Blaine County’s COVID-19 case rate continued to reach new highs this week, soaring 18-fold between mid-December and Monday evening.
The seven-day moving average of new daily cases per hypothetical 100,000 residents reached a record high of 163.8 on Monday, after dropping to 8.7 on Dec. 16, the latest state Department of Health and Welfare data shows. The rate has climbed sharply during that period, and for numerous days has eclipsed the high points of other COVID-19 surges in the last 18 months.
More than 200 new COVID-19 cases were recorded in Blaine County during the week ending Jan. 1, according to Health and Welfare.
The South Central Public Health District—which serves eight counties, including Blaine County—was monitoring 306 confirmed and 116 probable COVID-19 cases in Blaine County on Monday. Those numbers were up from 85 confirmed and 17 probable COVID-19 cases being monitored on Dec. 23.
The surge in cases and an increase in the rate of tests positive for COVID-19 prompted the Health District to raise Blaine County’s risk level on Dec. 30 from “moderate” to “high.” The district assesses the COVID-19 risk of the counties it serves every two weeks.
“If cases continue at this rate, Blaine County will likely move into the critical risk category soon,” the district’s online informational dashboard stated in the assessment.
The 18-29 age category had the most new cases during the two-week period from Dec. 12-25, with 38. The district reported new cases in every age group, including 13 among people ages 30-39.
“Much of the increase has been driven by outbreaks in businesses,” said Brianna Bodily, public information officer for the Health District. “These are mostly in the hospitality industry, so most of these residents have a higher risk of disease because they interact with so many people. We still have some cases coming in from family units, but the spike we are seeing right now is largely driven by these outbreaks.”
On Monday, 19% of the COVID-19 tests in the entire St. Luke’s Health System were positive for the virus, the organization reported. In the South Central Public Health District’s COVID-19 risk model, positivity rates between 11% and 20% are deemed “high.”
On Tuesday, two of the 13 patients in the St. Luke’s Wood River hospital were being treated for COVID-19, St. Luke’s reported. The number was four on Jan. 1.
The highly transmissible omicron variant is believed by medical experts to be a major factor in the surge of COVID-19 cases across the country. On Dec. 29, the federal Centers for Disease Control and Prevention recorded a record-high 486,428 new COVID-19 cases in the United States, following a rising trend since it recorded around 24,000 new cases on Oct. 24.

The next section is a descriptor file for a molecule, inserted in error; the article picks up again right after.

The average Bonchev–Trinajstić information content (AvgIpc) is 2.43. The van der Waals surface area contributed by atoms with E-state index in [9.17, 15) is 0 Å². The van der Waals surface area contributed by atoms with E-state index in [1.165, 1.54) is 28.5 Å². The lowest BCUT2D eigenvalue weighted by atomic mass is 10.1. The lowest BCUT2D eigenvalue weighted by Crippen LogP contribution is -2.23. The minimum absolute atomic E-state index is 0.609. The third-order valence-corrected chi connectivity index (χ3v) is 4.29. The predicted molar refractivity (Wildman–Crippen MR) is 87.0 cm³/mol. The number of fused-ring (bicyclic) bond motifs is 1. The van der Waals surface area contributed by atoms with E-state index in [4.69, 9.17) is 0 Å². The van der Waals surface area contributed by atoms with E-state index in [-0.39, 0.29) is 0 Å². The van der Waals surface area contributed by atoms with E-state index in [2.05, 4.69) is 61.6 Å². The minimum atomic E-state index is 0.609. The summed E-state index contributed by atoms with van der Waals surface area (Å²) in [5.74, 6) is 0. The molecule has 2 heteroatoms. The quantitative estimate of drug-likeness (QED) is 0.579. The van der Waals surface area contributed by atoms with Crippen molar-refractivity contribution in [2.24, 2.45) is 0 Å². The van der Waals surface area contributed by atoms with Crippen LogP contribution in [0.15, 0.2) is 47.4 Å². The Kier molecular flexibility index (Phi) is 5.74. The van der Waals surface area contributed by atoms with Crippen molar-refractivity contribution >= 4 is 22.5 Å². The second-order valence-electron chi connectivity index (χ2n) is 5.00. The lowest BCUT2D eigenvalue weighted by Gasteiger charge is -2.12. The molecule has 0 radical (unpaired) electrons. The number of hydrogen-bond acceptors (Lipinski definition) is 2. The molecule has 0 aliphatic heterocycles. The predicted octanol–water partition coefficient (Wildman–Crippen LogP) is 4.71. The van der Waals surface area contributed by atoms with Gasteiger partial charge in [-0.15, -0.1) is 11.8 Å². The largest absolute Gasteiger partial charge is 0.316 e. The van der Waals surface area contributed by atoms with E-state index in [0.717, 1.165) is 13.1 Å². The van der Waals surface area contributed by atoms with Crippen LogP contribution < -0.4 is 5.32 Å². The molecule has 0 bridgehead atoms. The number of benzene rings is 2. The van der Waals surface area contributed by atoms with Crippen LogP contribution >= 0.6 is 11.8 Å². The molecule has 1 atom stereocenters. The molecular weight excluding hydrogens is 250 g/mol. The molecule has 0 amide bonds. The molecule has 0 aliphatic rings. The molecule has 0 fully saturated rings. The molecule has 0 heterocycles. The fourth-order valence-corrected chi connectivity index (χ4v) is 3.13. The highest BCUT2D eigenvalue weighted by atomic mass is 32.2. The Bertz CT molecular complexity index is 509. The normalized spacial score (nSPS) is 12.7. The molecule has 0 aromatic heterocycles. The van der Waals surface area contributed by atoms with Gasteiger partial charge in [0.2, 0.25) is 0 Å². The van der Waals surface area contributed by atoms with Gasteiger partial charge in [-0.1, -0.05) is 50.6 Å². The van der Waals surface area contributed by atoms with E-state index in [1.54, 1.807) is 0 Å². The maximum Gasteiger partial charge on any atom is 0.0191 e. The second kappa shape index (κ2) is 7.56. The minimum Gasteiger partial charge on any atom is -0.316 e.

COVID-19 has contributed to or caused more than 825,000 deaths in the United States, according to the CDC.
While omicron hasn’t been confirmed in Blaine County yet, “it is extremely likely it is in the area and spreading quickly,” Bodily said. Because less than 9% of COVID-19 cases in the region are tested to determine the strain of the virus, a variant can spread for a period before it is identified, she said.
In addition to omicron, “holiday tourism and celebrations are also likely a large factor in the increase,” Bodily said.
“Looking at the people getting sick, we know that this spike is moving quickly among residents who work in careers that serve visitors to the area and events,” she said.
After a drop in the fall, statewide case numbers in Idaho have increased since Dec. 19, when the seven-day moving average of new daily cases per 100,000 residents was 16.8. By Dec. 30, it had risen to 30.5 but dropped to 26.6 on Monday.
By Monday, the state Department of Health and Welfare had recorded 3,617 COVID-19 cases in Blaine County since the pandemic started, contributing to 27 deaths. Statewide, the department had recorded 320,802 cases and 4,169 COVID-related deaths.
As for protecting one’s health and preventing the spread of the virus, Bodily said people should “stick to the basics.”
“Wear your mask when you go into public areas, especially if you can’t social distance,” she said. “Stay home if you aren’t feeling well and get tested if you start showing COVID-19 symptoms, especially if you’ve been exposed to the disease.”
She also advised that people consider the risks of exposure before going to an event.
“Either way, you are your best advocate,” she said. “You have the most power to protect your health.” ￼